Box Office Still Looks Fishy

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Fish, unless they’re breaded, carved into sticks and thrown into a freezer, don’t typically last that long. You want to enjoy them when they’re as fresh as possible. But when it comes to colorful, lovable, forgetful fish, moviegoers will make an exception.

Despite challenges from a beard-bedecked Matthew McConaughey and another bevy of angry aliens, Finding Dory won the box office championship for the second straight weekend—and it did so in impressive fashion. The estimated $73.2 million that the fish flick made was, according to the good folks at Box Office Mojo, one of the best second weekends of all time. Obviously, this fish story isn’t floundering.

Disney/Pixar’s Finding Dory has already banked $286.6 million domestically in about 10 days, making it one of the year’s few sequels to not go belly up. (It doesn’t hurt, of course, that unlike many of the other sequels, Finding Dory was pretty good.) Oh, and get this. With Finding Dory making money hand-over-fin, Disney now owns four of the year’s top six money makers: Captain America: Civil War at No. 1 ($403.9 million); The Jungle Book at No. 3 ($358 million); Zootopia at No. 4 ($340.4 million) and, of course, Finding Dory at sixth.

Independence Day: Resurgence obviously didn’t have the firepower to take down one little blue fish. But it still had enough oomph to blast its way to second place and $41.6 million in North America. It did better overseas, naturally, pocketing more than $100 million in 57 countries. CGI explosions translate well into any language.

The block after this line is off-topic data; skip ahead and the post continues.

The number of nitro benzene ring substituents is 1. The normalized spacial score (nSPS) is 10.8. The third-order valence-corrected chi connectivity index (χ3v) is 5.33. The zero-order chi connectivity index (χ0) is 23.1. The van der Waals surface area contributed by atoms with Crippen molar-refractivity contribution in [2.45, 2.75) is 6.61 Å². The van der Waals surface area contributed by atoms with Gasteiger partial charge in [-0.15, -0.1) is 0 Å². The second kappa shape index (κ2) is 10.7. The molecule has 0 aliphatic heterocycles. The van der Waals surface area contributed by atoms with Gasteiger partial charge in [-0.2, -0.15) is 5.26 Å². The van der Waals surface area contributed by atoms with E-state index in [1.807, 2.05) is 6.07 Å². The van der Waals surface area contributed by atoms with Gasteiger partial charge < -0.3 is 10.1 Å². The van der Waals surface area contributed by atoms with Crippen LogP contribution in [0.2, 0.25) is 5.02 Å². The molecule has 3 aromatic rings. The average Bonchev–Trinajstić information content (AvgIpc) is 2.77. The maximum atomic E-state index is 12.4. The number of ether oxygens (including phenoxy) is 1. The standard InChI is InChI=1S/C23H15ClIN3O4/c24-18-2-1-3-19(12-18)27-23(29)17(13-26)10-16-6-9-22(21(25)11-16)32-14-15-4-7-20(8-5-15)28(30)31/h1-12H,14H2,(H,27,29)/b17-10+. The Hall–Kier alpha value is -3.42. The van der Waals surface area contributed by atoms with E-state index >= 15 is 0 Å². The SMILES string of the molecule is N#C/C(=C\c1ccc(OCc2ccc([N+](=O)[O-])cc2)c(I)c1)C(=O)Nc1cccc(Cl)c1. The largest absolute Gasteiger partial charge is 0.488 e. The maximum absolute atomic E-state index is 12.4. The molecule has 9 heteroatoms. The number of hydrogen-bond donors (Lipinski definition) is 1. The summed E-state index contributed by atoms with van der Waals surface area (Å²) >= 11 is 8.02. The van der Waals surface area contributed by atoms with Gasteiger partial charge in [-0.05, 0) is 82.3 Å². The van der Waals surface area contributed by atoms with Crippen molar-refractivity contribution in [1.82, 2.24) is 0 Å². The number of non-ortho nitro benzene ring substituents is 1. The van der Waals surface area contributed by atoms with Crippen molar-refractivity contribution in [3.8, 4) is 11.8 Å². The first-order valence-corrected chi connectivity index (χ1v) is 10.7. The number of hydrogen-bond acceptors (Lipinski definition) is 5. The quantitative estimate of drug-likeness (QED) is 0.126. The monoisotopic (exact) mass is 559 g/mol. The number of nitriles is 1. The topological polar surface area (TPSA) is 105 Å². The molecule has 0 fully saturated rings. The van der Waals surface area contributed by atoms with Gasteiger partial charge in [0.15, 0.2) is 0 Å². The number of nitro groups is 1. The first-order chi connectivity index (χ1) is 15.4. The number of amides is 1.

Central Intelligence earned the weekend’s third-place bronze medal with $18.4 million, forcing two other newcomers off the podium. The Shallows—the one in which Blake Lively is stalked by a strangely malicious shark—outperformed its rather shallow estimates, thrashing to $16.7 million. Free State of Jones fared worse, banking just $7.8 million for fifth place. Perhaps audiences were hoping that the movie was free. When they discovered that it wasn’t, they opted to see Finding Dory again instead.

Who wrote this?

Paul Asay has been writing for Plugged In since 2007 and loves superheroes and finding God in unexpected places. In addition, Paul has also written several books, with his newest—Burning Bush 2.0—recently published by Abingdon Press. When Paul’s not reviewing movies, he hikes with his wife, Wendy, runs marathons with his grown kids, Colin and Emily, and beats back unruly houseplants. Follow him on Twitter @AsayPaul.

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Anonymous More than 1 year ago
Posted by First Comment Guy

I was looking forward to seeing Independence Day: Resurgence until I found out there was a gay character in it. I'll just save my $12 and spend time with my family on the 4th of July instead.